Things of note:
- Over-under work
- lots of sweet spot work
- lots of threshold work
- attack then maintain intervals
- sprint work at the end of workouts
- working at different cadences
- lack of 5-8 min VO2 max intervals
I’m guessing his threshold is between 340-360 based on this data.
I know that’s a joke but if you pause the spreadsheet shots he does have some easy aerobic days and he also sometimes does aerobic work after his hard sets.
wait does this mean I don’t have to do Old Rag +6 next week
Yes, very interesting, particularly replicating all of the specific demands of the race in the weeks prior to it (and not just during earlier training blocks).
LOL that was my takeaway too. I’m guessing that for those of us who are time-crunched relative to pro cyclists the 5-8 min intervals probably have greater value.
Preparing for a 3 weeks stage race is all about building a huge diesel engine. Or in scientific lingo, lowering vlamax. Apparently pro teams consider plenty of tempo, sst, and threshold work with some intermittent short intervals as the best approach for this. EB’s training is pretty much in line with other GT riders’ training as could be shown in the pro thread.
Correctum to my previous post: not a huge diesel engine but a huge turbo diesel engine
And yes, they all haven’t received the memo yet that you should avoid cogan zone 3 because “elites” don’t train in this zone. Science supposedly says so …
Seems like it’s all about specificity.
The lack of 5-8min vo2 intervals is interesting. I suppose that’s not how climbers attack - if they just went at 105-110% FTP then the other riders would just sit on their wheel until they were done. Instead you need to surge hard to make the gap then go back to on or just below threshold to maintain it.
And also, 7 weeks out from the Tour, there’s probably not much they can do to increase FTP without creating excessive fatigue.
If you are 8 weeks out from a grand tour and are at EB level then yes, you can skip it .
I wouldn’t expect to see long duration VO2 block work in a build up for grand tours. Those are probably more towards the early part of the season pre-Dauphine, especially since they require a good amount of recovery to reap the benefits.
Here are the relevant Strava extracts (weeks 20-27). As alluded to before, pros do more intermittent stuff for high intensity. That’s why we don’t see many 5-8min intervals. I guess you still get a benefit without taxing your system overly under this high workload.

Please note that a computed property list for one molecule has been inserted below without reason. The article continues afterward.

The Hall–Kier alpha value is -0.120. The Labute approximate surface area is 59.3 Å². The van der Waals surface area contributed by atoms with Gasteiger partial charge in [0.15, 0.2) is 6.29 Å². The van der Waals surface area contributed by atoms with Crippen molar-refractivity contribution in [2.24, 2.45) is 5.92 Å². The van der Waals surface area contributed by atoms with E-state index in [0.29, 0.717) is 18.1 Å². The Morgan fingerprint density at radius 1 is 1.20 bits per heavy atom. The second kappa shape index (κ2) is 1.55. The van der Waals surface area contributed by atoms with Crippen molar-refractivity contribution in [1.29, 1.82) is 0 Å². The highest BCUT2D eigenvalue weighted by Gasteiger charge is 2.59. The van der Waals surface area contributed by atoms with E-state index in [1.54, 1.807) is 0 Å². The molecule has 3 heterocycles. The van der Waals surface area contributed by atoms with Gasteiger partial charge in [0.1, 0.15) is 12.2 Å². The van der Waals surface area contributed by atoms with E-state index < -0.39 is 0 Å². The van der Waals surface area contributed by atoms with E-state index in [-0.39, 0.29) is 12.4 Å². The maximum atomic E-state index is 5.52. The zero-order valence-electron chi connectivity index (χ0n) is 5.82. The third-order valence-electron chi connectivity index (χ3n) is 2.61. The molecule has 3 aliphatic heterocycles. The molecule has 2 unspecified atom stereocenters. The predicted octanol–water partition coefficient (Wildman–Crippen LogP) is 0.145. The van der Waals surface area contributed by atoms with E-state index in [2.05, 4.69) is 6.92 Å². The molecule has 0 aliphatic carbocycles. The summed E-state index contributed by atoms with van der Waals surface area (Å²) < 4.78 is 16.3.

Mega interesting, thanks for sharing Nate.
I personally think we may all reading too much into the lack of VO2 work into this training block. As we all know, VO2 work is seriously taxing. I would venture to guess that his coach thought time would be better spent in the lower zones and save the really hard efforts for the repeated sprints he did. A lot of bang for the buck in the SS/TH/LT zones relative to VO2. I thought EB’s TdF training was well analyzed and well explained by Lanterne Rouge.
I would say he’s doing VO2 work with all the hard starts then maintaining. You seriously get that maximum oxygen uptake quickly!
This other work he’s doing is super taxing too. I personally find long threshold stuff more taxing on my system than VO2 work.
Either way he can definitely handle a lot of hard work!
Yep, that’s phenotype and experience driven. I am the opposite - can hold long SS, threshold and even O/U blocks (TTE generally 63-65), but relatively a beginner at VO2 (while I like RRs, profile is that of a TTer).
I’ve seen VO2 workouts that start with 120% for a minute then 8 minutes at 100%. So the attack training will max his VO2 systems I believe. I like those a whole lot more then 5 minute block of 110-120%. 5 minute blocks just hurt my legs a ton but I’m never out of breath.
My favourite vo2max work based on a pro session in my Strava-hacks-collection: